Reading Plan: August 2011

It feels like I’ve been reading almost non-stop this month, although looking back it turns out I’ve only shuffled my way through an average number of books. Still, those did include the complex London Fields, and the lengthy Gormenghast (review links at the bottom). As well as having a good reading month its been great to connect with many of you via my Twitter and Facebook pages, and really interesting to see the votes roll in for the Summer Reads Poll.

Following your comments and votes I have now closed the poll and can confirm that joint winners were The Radleys by Matt Haig and A Visit from The Goon Squad by Jennifer Egan (full poll results). This being the case I am making The Radleys my book of the month, and look forward to sharing my thoughts with all of you that follow along. I’ll save A Visit from The Goon Squad for next month as my ‘to be read’ pile is already teetering dangerously next to my bed.

There are a couple of books from last month's plan that I'm still working on; God Collar, which I’m midway through, and Room at the Top, which I’d forgotten about altogether. I’ll try to get both polished off before they slip from my memory altogether.

Following a good bookshop browsing session I came across Constance: the tragic and scandalous life of Mrs Oscar Wilde by Franny Moyle, which looks like a fascinating biography of Oscar Wilde’s wife. I’m hoping this will provide a fresh perspective on Oscar’s life and the ripple effect that his downfall had on those around him, not to mention a good chance to study Constance, who was a nineteenth century celebrity in her own right.

After one of my fellow pseudo-literatis pointed me in the direction of an article in the Guradian discussing authors who were famous for the wrong book, I was surprised to note that one of the targets was Kazuo Ishiguro who ought to be famous, the article’s author claimed, for The Unconsoled, rather than The Remains of the Day. Although I’m not sure I agreed with the tone of the article it raised many interesting discussions and as a follow up I’d like to return to The Unconsoled with fresh eyes.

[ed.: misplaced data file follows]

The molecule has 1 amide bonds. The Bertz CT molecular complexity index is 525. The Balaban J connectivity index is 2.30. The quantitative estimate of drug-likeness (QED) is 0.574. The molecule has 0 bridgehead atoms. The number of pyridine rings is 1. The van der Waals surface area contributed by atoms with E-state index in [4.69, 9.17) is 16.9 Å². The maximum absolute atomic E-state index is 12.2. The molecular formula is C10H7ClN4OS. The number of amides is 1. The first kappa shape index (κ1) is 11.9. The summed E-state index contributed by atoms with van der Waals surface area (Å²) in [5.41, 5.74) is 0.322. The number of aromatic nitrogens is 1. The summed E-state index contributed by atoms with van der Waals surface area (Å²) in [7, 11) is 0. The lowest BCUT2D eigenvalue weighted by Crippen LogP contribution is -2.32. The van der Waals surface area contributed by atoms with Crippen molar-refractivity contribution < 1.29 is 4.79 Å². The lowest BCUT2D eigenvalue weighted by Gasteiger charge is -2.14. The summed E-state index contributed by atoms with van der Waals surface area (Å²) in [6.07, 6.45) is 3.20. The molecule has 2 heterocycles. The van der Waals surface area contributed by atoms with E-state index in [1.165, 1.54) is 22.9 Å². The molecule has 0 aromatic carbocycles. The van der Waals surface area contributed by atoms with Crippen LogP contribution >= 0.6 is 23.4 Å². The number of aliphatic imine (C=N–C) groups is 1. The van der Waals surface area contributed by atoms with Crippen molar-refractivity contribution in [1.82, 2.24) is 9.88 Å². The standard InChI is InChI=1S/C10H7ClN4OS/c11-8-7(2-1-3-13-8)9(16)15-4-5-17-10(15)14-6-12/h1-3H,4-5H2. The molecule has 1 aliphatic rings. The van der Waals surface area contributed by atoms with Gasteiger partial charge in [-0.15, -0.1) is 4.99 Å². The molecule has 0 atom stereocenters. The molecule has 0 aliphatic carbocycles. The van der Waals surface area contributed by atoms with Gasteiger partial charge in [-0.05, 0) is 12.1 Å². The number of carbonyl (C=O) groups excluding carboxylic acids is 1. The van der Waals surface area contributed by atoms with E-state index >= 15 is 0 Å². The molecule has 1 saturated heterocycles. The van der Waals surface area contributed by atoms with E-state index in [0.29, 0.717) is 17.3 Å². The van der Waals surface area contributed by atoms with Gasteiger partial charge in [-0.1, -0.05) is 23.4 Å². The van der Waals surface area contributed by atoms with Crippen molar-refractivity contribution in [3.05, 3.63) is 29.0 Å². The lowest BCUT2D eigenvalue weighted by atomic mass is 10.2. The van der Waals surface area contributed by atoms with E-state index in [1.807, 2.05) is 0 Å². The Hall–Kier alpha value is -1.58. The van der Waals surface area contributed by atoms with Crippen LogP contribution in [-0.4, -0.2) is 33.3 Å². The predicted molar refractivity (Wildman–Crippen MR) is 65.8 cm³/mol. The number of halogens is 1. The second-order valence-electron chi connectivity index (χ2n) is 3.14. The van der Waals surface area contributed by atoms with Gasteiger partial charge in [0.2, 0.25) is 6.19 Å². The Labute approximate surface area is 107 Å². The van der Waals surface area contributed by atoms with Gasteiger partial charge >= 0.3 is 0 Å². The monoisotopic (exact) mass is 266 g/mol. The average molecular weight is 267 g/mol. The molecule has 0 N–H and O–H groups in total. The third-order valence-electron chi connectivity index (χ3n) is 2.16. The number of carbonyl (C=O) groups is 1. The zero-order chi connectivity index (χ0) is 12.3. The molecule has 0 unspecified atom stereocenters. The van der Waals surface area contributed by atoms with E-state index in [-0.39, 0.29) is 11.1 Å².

Oh and for those that are wondering, I'm giving myself a month off before rounding off the Gormenghast trilogy with Titus Alone.

Posts from July 2011
Review: The Rules of Wealth by Richard Templar
Review: The Fry Chronicles by Stephen Fry
Review: London Fields by Martin Amis


Anonymous said...

I heard a little of Franny Moyle's "Constance" on Radio 4 (Book of the Week/Woman's Hour?) and it was very interesting - although that may have something to do with radio. Would be interested to know what you think of it, especially as I only heard a twenty-minute excerpt.
Also, any thoughts on "The Unconsoled" are welcomed, as I'm not sure I ever got my head around it...
Enjoy your busy reading schedule!

bibliofreak said...

I'll let you know (electronically or straight into your ears one lunch time) once I get through it. I've just realised how bloomin' enormous it is though, so it might be some while.

On The Unconsoled, what did you think? I read one commentary that suggested it was an attempt by cuddly, old Kazuo to ingratiate himself with the cool post-structuralists and be a bit edgy. I've also read plenty that suggest it's unreadable, pretentious rubbish. On the other hand, John Self likes it, and he has a good name so we should probably just listen to him.

For anyone who isn't me or Kim (colesk) why not check out her blog, what harm could it do?

Anonymous said...

I liked "The Unconsoled", although sometimes I did find it a struggle. I think referring to Ishiguro as "cuddly" demeans him rather, it's different in structure but definitely felt like his writing. Once I realised that there wasn't a plot to speak of, I really got into the way it was constructed and I can't say I was ever disappointed. I can only imagine it would have been a nightmare to write, and takes some serious courage to be so surreal and unexplained.
But then, I do quite like books where nothing happens...

And thanks for the advertisement - now I feel under pressure to say something intellectual every so often!

bibliofreak said...

I suspect any demeaning was done in the translation rather than the original sentiment, although who wouldn't want to be cuddly? I have a feeling I'm probably going to enjoy it, although if it's Murakami-bonkers I might not make it through.

You're always saying intelligent stuff, like Why don't we install tamprolines in the library? or Pegasus was just a spunky pervert really. - If that's not advert enough for your blog then I don't know what is!

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